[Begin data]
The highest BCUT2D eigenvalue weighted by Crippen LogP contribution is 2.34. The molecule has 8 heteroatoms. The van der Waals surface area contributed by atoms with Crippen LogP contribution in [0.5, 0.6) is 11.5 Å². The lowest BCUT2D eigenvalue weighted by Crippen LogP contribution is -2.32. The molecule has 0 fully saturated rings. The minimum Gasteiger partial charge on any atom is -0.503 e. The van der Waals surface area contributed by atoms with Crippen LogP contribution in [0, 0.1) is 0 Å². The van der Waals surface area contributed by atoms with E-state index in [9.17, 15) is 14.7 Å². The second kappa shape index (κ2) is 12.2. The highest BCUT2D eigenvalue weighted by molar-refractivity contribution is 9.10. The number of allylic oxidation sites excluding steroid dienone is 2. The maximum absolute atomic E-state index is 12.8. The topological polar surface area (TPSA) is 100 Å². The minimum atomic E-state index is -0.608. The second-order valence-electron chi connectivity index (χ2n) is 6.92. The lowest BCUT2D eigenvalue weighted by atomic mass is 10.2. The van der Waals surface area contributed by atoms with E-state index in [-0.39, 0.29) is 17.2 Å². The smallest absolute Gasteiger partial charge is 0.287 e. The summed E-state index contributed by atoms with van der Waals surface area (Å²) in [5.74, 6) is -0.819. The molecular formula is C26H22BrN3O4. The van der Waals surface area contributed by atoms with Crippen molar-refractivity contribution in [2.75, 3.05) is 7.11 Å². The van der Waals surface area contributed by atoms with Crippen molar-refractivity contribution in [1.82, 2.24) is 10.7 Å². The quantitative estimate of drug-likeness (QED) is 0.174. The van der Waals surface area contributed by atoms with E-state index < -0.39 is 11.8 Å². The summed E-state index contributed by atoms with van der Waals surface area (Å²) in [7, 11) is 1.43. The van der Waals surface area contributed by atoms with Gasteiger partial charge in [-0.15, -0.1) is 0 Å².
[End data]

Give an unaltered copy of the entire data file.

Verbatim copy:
The highest BCUT2D eigenvalue weighted by Crippen LogP contribution is 2.34. The molecule has 8 heteroatoms. The van der Waals surface area contributed by atoms with Crippen LogP contribution in [0.5, 0.6) is 11.5 Å². The lowest BCUT2D eigenvalue weighted by Crippen LogP contribution is -2.32. The molecule has 0 fully saturated rings. The minimum Gasteiger partial charge on any atom is -0.503 e. The van der Waals surface area contributed by atoms with Crippen LogP contribution in [0, 0.1) is 0 Å². The van der Waals surface area contributed by atoms with E-state index in [9.17, 15) is 14.7 Å². The second kappa shape index (κ2) is 12.2. The highest BCUT2D eigenvalue weighted by molar-refractivity contribution is 9.10. The number of allylic oxidation sites excluding steroid dienone is 2. The maximum absolute atomic E-state index is 12.8. The topological polar surface area (TPSA) is 100 Å². The minimum atomic E-state index is -0.608. The second-order valence-electron chi connectivity index (χ2n) is 6.92. The lowest BCUT2D eigenvalue weighted by atomic mass is 10.2. The van der Waals surface area contributed by atoms with E-state index in [-0.39, 0.29) is 17.2 Å². The smallest absolute Gasteiger partial charge is 0.287 e. The summed E-state index contributed by atoms with van der Waals surface area (Å²) in [5.74, 6) is -0.819. The molecular formula is C26H22BrN3O4. The van der Waals surface area contributed by atoms with Crippen molar-refractivity contribution in [2.75, 3.05) is 7.11 Å². The van der Waals surface area contributed by atoms with Crippen molar-refractivity contribution in [1.82, 2.24) is 10.7 Å². The quantitative estimate of drug-likeness (QED) is 0.174. The van der Waals surface area contributed by atoms with E-state index < -0.39 is 11.8 Å². The summed E-state index contributed by atoms with van der Waals surface area (Å²) in [7, 11) is 1.43. The van der Waals surface area contributed by atoms with Gasteiger partial charge in [-0.15, -0.1) is 0 Å².